election


Daniel Acker/Reuters

The Election Travesty in Wisconsin is a Wake-up Call for the Nation

As much as the denial of science is a hallmark of the Trump administration and the Republican Party, Wisconsin Republicans took things to a new level with their cynical decision to hold in-person voting in the midst of a deadly pandemic. As my scientist wife, Dr. Michelle Holmes, an epidemiologist at the Harvard School of Public Health, put it, “This isn’t just denial of science. This is pure exploitation of science.”

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Daniel Acker/Reuters
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Photo: Mike Olliver/UCS

Students, Don’t Forget to Vote. You Too, STEM Majors

Annalise Blum, Postdoctoral Fellow, , UCS

When I was 17, I set up an ironing board on the side of Market Street in downtown San Francisco. I wore a brand new shirt with straight-out-of-the box creases, which read: “Ask me to help you register to vote.” Panicked about the possible re-election of George W. Bush (remember him?), I had convinced four friends to spend the day with me trying to register distracted shoppers. Read more >

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A Bad Day for the Climate, But Hope in the West

, , director, California & Western States

The conventional wisdom following Tuesday’s election is that national action on climate change is likely to be stalled or mired in partisan political wrangling until at least 2016. The long-sought effort to achieve a comprehensive climate law seems unlikely in the foreseeable future, and even administrative action on climate may be held up in federal budget battles and oversight hearings. For those of us dedicated to lowering emissions to a level that prevents the worst consequences of climate change and worried that time is growing short to achieve significant progress, the election results seem like a very discouraging outcome.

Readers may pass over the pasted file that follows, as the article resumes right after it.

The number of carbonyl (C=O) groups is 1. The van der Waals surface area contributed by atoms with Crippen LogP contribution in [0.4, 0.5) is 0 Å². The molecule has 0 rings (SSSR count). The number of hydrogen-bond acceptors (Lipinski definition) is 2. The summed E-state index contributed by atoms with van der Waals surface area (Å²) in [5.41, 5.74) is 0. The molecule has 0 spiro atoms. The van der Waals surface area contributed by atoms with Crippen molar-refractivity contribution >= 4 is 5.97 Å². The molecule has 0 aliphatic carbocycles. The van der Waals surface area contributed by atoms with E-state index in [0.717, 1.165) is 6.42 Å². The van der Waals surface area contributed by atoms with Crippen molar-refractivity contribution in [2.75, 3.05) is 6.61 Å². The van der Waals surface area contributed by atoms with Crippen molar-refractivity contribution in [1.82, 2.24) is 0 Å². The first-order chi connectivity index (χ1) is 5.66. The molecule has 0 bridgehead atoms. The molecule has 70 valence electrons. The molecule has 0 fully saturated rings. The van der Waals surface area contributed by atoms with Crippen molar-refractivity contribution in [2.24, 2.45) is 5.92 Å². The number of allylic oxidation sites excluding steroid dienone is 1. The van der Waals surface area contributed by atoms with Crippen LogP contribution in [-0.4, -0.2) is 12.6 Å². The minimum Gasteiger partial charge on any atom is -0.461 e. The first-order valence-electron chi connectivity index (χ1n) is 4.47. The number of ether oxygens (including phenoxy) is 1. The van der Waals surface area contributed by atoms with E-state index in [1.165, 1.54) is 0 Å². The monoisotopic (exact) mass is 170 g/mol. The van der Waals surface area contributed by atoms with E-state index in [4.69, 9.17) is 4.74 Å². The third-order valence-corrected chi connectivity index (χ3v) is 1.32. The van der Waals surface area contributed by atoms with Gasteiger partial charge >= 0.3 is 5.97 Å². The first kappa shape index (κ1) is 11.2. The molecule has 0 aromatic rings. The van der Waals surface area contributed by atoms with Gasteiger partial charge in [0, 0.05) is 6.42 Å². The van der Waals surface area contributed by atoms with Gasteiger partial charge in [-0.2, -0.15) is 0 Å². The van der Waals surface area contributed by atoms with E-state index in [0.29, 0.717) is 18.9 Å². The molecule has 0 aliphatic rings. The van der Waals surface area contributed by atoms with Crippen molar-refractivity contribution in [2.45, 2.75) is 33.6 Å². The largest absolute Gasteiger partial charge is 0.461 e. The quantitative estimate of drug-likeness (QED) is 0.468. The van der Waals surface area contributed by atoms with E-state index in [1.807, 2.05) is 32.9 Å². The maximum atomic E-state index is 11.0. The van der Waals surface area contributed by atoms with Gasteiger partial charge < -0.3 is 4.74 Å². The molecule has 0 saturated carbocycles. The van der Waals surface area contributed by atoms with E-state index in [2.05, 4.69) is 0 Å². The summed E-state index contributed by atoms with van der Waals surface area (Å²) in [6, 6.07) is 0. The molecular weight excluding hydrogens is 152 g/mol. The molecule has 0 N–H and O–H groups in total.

But as UCS President Ken Kimmell has pointed out in a post-election blog post, the results do not mean we should be discouraged or stop trying to make progress—we just need to focus our efforts where they are most likely to make progress. Read more >

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